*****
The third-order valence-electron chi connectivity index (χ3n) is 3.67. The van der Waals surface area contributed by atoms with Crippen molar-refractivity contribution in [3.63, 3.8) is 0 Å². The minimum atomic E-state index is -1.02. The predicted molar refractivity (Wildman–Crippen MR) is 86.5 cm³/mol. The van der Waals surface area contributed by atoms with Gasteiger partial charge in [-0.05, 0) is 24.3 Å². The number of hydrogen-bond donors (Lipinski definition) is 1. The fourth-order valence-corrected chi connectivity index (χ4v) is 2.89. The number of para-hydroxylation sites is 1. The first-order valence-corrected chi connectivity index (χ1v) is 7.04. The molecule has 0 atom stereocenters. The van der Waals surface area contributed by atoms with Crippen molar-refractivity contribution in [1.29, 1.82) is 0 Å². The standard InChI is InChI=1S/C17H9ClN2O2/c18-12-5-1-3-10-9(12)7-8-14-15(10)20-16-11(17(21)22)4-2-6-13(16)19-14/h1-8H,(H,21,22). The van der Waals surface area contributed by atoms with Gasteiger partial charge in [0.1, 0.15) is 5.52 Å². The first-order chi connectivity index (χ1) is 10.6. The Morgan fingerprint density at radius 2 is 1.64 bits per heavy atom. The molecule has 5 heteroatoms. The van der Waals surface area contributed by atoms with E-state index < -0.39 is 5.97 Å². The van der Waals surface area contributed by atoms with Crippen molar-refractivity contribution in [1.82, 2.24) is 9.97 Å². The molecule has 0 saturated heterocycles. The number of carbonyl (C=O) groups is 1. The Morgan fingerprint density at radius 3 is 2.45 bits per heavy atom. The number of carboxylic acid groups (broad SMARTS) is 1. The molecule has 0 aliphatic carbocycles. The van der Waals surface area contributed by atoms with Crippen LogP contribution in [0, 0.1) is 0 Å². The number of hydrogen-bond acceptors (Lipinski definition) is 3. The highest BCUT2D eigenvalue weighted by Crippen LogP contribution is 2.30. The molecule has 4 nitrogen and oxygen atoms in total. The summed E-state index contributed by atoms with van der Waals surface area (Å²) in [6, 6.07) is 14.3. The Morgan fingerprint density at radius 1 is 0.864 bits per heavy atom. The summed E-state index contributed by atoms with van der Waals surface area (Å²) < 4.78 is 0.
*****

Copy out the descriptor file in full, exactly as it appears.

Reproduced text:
The third-order valence-electron chi connectivity index (χ3n) is 3.67. The van der Waals surface area contributed by atoms with Crippen molar-refractivity contribution in [3.63, 3.8) is 0 Å². The minimum atomic E-state index is -1.02. The predicted molar refractivity (Wildman–Crippen MR) is 86.5 cm³/mol. The van der Waals surface area contributed by atoms with Gasteiger partial charge in [-0.05, 0) is 24.3 Å². The number of hydrogen-bond donors (Lipinski definition) is 1. The fourth-order valence-corrected chi connectivity index (χ4v) is 2.89. The number of para-hydroxylation sites is 1. The first-order valence-corrected chi connectivity index (χ1v) is 7.04. The molecule has 0 atom stereocenters. The van der Waals surface area contributed by atoms with Crippen molar-refractivity contribution in [1.29, 1.82) is 0 Å². The standard InChI is InChI=1S/C17H9ClN2O2/c18-12-5-1-3-10-9(12)7-8-14-15(10)20-16-11(17(21)22)4-2-6-13(16)19-14/h1-8H,(H,21,22). The van der Waals surface area contributed by atoms with Gasteiger partial charge in [0.1, 0.15) is 5.52 Å². The first-order chi connectivity index (χ1) is 10.6. The Morgan fingerprint density at radius 2 is 1.64 bits per heavy atom. The molecule has 5 heteroatoms. The van der Waals surface area contributed by atoms with E-state index < -0.39 is 5.97 Å². The van der Waals surface area contributed by atoms with Crippen molar-refractivity contribution in [1.82, 2.24) is 9.97 Å². The molecule has 0 saturated heterocycles. The number of carbonyl (C=O) groups is 1. The Morgan fingerprint density at radius 3 is 2.45 bits per heavy atom. The number of carboxylic acid groups (broad SMARTS) is 1. The molecule has 0 aliphatic carbocycles. The van der Waals surface area contributed by atoms with Crippen LogP contribution in [0, 0.1) is 0 Å². The number of hydrogen-bond acceptors (Lipinski definition) is 3. The highest BCUT2D eigenvalue weighted by Crippen LogP contribution is 2.30. The molecule has 4 nitrogen and oxygen atoms in total. The summed E-state index contributed by atoms with van der Waals surface area (Å²) in [6, 6.07) is 14.3. The Morgan fingerprint density at radius 1 is 0.864 bits per heavy atom. The summed E-state index contributed by atoms with van der Waals surface area (Å²) < 4.78 is 0.